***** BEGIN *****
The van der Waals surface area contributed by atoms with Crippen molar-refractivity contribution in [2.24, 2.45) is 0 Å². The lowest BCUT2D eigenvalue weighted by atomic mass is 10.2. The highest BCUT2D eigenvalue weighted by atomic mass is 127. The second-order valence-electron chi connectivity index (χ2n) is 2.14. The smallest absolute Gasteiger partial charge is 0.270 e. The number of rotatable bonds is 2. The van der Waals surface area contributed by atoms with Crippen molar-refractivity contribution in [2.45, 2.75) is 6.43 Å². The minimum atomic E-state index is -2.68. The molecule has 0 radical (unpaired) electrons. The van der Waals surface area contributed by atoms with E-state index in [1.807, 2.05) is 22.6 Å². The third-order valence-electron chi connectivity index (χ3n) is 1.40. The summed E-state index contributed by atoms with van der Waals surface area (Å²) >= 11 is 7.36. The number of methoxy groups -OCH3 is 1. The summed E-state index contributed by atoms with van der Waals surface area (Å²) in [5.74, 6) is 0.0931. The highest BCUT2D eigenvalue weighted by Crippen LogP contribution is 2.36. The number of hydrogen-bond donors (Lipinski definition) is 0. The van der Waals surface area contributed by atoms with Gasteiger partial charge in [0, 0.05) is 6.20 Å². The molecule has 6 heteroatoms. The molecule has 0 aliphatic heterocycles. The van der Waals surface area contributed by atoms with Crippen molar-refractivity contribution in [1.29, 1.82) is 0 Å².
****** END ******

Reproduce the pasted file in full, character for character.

The van der Waals surface area contributed by atoms with Crippen molar-refractivity contribution in [2.24, 2.45) is 0 Å². The lowest BCUT2D eigenvalue weighted by atomic mass is 10.2. The highest BCUT2D eigenvalue weighted by atomic mass is 127. The second-order valence-electron chi connectivity index (χ2n) is 2.14. The smallest absolute Gasteiger partial charge is 0.270 e. The number of rotatable bonds is 2. The van der Waals surface area contributed by atoms with Crippen molar-refractivity contribution in [2.45, 2.75) is 6.43 Å². The minimum atomic E-state index is -2.68. The molecule has 0 radical (unpaired) electrons. The van der Waals surface area contributed by atoms with E-state index in [1.807, 2.05) is 22.6 Å². The third-order valence-electron chi connectivity index (χ3n) is 1.40. The summed E-state index contributed by atoms with van der Waals surface area (Å²) >= 11 is 7.36. The number of methoxy groups -OCH3 is 1. The summed E-state index contributed by atoms with van der Waals surface area (Å²) in [5.74, 6) is 0.0931. The highest BCUT2D eigenvalue weighted by Crippen LogP contribution is 2.36. The number of hydrogen-bond donors (Lipinski definition) is 0. The van der Waals surface area contributed by atoms with Gasteiger partial charge in [0, 0.05) is 6.20 Å². The molecule has 6 heteroatoms. The molecule has 0 aliphatic heterocycles. The van der Waals surface area contributed by atoms with Crippen molar-refractivity contribution in [1.29, 1.82) is 0 Å².